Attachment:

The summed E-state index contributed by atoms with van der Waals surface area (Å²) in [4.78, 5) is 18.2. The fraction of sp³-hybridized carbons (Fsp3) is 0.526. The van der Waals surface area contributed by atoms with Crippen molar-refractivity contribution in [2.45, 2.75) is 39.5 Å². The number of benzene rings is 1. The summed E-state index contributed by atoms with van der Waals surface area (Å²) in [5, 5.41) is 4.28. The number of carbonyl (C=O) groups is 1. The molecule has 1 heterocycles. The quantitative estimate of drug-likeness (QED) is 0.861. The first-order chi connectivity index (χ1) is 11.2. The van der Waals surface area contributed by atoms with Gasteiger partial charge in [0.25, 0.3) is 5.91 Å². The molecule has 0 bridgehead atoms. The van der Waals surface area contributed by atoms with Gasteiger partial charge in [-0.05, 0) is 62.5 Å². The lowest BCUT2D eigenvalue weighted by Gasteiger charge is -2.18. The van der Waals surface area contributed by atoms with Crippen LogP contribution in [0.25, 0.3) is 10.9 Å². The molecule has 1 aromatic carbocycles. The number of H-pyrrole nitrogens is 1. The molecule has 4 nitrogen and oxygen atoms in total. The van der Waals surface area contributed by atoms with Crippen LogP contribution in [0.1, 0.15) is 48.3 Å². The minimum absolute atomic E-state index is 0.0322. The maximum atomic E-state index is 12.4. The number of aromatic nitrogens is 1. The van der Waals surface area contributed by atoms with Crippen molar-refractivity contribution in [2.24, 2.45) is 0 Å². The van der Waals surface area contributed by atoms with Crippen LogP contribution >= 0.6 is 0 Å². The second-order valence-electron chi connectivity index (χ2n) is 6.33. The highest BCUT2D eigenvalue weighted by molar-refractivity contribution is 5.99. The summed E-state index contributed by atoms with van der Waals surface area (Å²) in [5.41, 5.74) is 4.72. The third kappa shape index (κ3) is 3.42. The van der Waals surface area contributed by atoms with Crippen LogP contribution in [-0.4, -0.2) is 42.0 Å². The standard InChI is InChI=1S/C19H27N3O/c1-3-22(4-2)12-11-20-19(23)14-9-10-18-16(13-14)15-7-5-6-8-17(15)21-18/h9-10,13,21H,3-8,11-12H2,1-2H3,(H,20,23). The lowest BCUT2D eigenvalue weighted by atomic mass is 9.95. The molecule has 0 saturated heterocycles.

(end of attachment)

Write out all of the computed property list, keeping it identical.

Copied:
The summed E-state index contributed by atoms with van der Waals surface area (Å²) in [4.78, 5) is 18.2. The fraction of sp³-hybridized carbons (Fsp3) is 0.526. The van der Waals surface area contributed by atoms with Crippen molar-refractivity contribution in [2.45, 2.75) is 39.5 Å². The number of benzene rings is 1. The summed E-state index contributed by atoms with van der Waals surface area (Å²) in [5, 5.41) is 4.28. The number of carbonyl (C=O) groups is 1. The molecule has 1 heterocycles. The quantitative estimate of drug-likeness (QED) is 0.861. The first-order chi connectivity index (χ1) is 11.2. The van der Waals surface area contributed by atoms with Gasteiger partial charge in [0.25, 0.3) is 5.91 Å². The molecule has 0 bridgehead atoms. The van der Waals surface area contributed by atoms with Gasteiger partial charge in [-0.05, 0) is 62.5 Å². The lowest BCUT2D eigenvalue weighted by Gasteiger charge is -2.18. The van der Waals surface area contributed by atoms with Crippen LogP contribution in [0.25, 0.3) is 10.9 Å². The molecule has 1 aromatic carbocycles. The number of H-pyrrole nitrogens is 1. The molecule has 4 nitrogen and oxygen atoms in total. The van der Waals surface area contributed by atoms with Crippen LogP contribution in [0.1, 0.15) is 48.3 Å². The minimum absolute atomic E-state index is 0.0322. The maximum atomic E-state index is 12.4. The number of aromatic nitrogens is 1. The van der Waals surface area contributed by atoms with Crippen molar-refractivity contribution in [2.24, 2.45) is 0 Å². The van der Waals surface area contributed by atoms with Crippen LogP contribution >= 0.6 is 0 Å². The second-order valence-electron chi connectivity index (χ2n) is 6.33. The highest BCUT2D eigenvalue weighted by molar-refractivity contribution is 5.99. The summed E-state index contributed by atoms with van der Waals surface area (Å²) in [5.41, 5.74) is 4.72. The third kappa shape index (κ3) is 3.42. The van der Waals surface area contributed by atoms with Crippen LogP contribution in [-0.4, -0.2) is 42.0 Å². The standard InChI is InChI=1S/C19H27N3O/c1-3-22(4-2)12-11-20-19(23)14-9-10-18-16(13-14)15-7-5-6-8-17(15)21-18/h9-10,13,21H,3-8,11-12H2,1-2H3,(H,20,23). The lowest BCUT2D eigenvalue weighted by atomic mass is 9.95. The molecule has 0 saturated heterocycles.